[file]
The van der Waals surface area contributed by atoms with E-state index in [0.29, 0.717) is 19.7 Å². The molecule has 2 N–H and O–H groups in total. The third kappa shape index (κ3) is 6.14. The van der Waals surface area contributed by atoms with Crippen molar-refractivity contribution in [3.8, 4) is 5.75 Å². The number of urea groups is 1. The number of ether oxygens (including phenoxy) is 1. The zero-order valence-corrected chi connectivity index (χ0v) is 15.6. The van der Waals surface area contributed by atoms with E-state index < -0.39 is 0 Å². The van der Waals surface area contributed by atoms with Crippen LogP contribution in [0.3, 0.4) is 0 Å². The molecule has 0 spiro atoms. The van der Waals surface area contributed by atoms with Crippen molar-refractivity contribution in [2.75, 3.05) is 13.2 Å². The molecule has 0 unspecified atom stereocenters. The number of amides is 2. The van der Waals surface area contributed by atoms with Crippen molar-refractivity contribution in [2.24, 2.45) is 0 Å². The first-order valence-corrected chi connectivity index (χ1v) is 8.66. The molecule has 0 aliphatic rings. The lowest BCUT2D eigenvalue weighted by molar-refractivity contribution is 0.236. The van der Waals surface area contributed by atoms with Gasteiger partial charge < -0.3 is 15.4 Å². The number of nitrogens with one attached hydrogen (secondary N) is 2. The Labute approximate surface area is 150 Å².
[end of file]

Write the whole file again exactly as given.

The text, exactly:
The van der Waals surface area contributed by atoms with E-state index in [0.29, 0.717) is 19.7 Å². The molecule has 2 N–H and O–H groups in total. The third kappa shape index (κ3) is 6.14. The van der Waals surface area contributed by atoms with Crippen molar-refractivity contribution in [3.8, 4) is 5.75 Å². The number of urea groups is 1. The number of ether oxygens (including phenoxy) is 1. The zero-order valence-corrected chi connectivity index (χ0v) is 15.6. The van der Waals surface area contributed by atoms with E-state index < -0.39 is 0 Å². The van der Waals surface area contributed by atoms with Crippen LogP contribution in [0.3, 0.4) is 0 Å². The molecule has 0 spiro atoms. The van der Waals surface area contributed by atoms with Crippen molar-refractivity contribution in [2.75, 3.05) is 13.2 Å². The molecule has 0 unspecified atom stereocenters. The number of amides is 2. The van der Waals surface area contributed by atoms with Crippen molar-refractivity contribution in [2.24, 2.45) is 0 Å². The first-order valence-corrected chi connectivity index (χ1v) is 8.66. The molecule has 0 aliphatic rings. The lowest BCUT2D eigenvalue weighted by molar-refractivity contribution is 0.236. The van der Waals surface area contributed by atoms with Gasteiger partial charge < -0.3 is 15.4 Å². The number of nitrogens with one attached hydrogen (secondary N) is 2. The Labute approximate surface area is 150 Å².